# Thread: Error in taylor polynomial

1. ## Error in taylor polynomial

Suppose that $\displaystyle f(x)=\sqrt{1+x}$ and let $\displaystyle p_2$ denote the second Taylor polynomial for $\displaystyle f$ about $\displaystyle 0$. If $\displaystyle x\in [0,1]$ then show that the absolute error in the approximation $\displaystyle f(x)\approx p_2(x)$ does not exceed $\displaystyle \frac{1}{16}$

This is what I've done so far:

$\displaystyle f(x)=\sqrt{1+x}\Rightarrow f(0)=1$

$\displaystyle f'(x)=\frac{1}{2}(1+x)^{-\frac{1}{2}}\Rightarrow f'(0)=\frac{1}{2}$

$\displaystyle f''(x)=-\frac{1}{4}(1+x)^{-\frac{3}{2}}\Rightarrow f''(0)=-\frac{1}{4}$

$\displaystyle p_2(x)=1+\frac{1}{2}x-\frac{1}{8}x^2$

What should I do next? I'm thinking of using the Lagrange formula, but not too sure how I would use it

2. Originally Posted by acevipa
Suppose that $\displaystyle f(x)=\sqrt{1+x}$ and let $\displaystyle p_2$ denote the second Taylor polynomial for $\displaystyle f$ about $\displaystyle 0$. If $\displaystyle x\in [0,1]$ then show that the absolute error in the approximation $\displaystyle f(x)\approx p_2(x)$ does not exceed $\displaystyle \frac{1}{16}$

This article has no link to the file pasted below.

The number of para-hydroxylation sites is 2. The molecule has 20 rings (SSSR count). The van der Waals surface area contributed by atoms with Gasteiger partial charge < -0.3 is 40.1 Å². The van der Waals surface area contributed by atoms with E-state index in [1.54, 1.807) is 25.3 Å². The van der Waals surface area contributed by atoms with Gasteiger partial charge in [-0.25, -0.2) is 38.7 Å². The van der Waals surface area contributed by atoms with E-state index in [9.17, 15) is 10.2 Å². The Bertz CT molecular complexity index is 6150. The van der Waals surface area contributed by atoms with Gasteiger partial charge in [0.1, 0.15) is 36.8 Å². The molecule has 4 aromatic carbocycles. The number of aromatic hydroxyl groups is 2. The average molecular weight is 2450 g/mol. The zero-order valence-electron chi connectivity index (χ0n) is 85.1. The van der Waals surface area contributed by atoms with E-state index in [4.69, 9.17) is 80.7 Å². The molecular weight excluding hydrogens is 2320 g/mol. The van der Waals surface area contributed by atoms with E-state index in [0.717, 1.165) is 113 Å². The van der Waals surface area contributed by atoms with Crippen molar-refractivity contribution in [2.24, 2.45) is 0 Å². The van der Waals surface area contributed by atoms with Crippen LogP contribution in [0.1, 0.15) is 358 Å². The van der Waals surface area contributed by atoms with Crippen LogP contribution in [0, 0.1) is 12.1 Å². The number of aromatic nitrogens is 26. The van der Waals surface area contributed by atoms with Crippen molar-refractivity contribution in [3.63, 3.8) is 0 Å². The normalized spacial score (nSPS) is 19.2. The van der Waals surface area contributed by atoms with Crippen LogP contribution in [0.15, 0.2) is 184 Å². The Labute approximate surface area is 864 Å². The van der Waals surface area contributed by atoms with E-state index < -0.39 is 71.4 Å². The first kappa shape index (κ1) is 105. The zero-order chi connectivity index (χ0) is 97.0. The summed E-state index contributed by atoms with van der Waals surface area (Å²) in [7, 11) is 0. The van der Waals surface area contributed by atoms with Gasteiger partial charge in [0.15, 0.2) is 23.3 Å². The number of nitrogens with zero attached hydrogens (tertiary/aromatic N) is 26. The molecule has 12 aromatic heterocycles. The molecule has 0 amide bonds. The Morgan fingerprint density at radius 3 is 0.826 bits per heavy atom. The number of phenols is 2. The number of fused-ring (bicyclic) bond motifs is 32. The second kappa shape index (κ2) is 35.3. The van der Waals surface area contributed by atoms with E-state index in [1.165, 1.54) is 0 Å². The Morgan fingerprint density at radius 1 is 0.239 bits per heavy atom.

This is what I've done so far:

$\displaystyle f(x)=\sqrt{1+x}\Rightarrow f(0)=1$

$\displaystyle f'(x)=\frac{1}{2}(1+x)^{-\frac{1}{2}}\Rightarrow f'(0)=\frac{1}{2}$

$\displaystyle f''(x)=-\frac{1}{4}(1+x)^{-\frac{3}{2}}\Rightarrow f''(0)=-\frac{1}{4}$

$\displaystyle p_2(x)=1+\frac{1}{2}x-\frac{1}{8}x^2$

What should I do next? I'm thinking of using the Lagrange formula, but not too sure how I would use it
The Lagrange form of the remainder is:

$\displaystyle R_N=\dfrac{f^{(3)}(\xi)x^3}{3!}$

for some $\displaystyle \xi$ in $\displaystyle [0,1]$.

So now find an upper bound for |R_n|

CB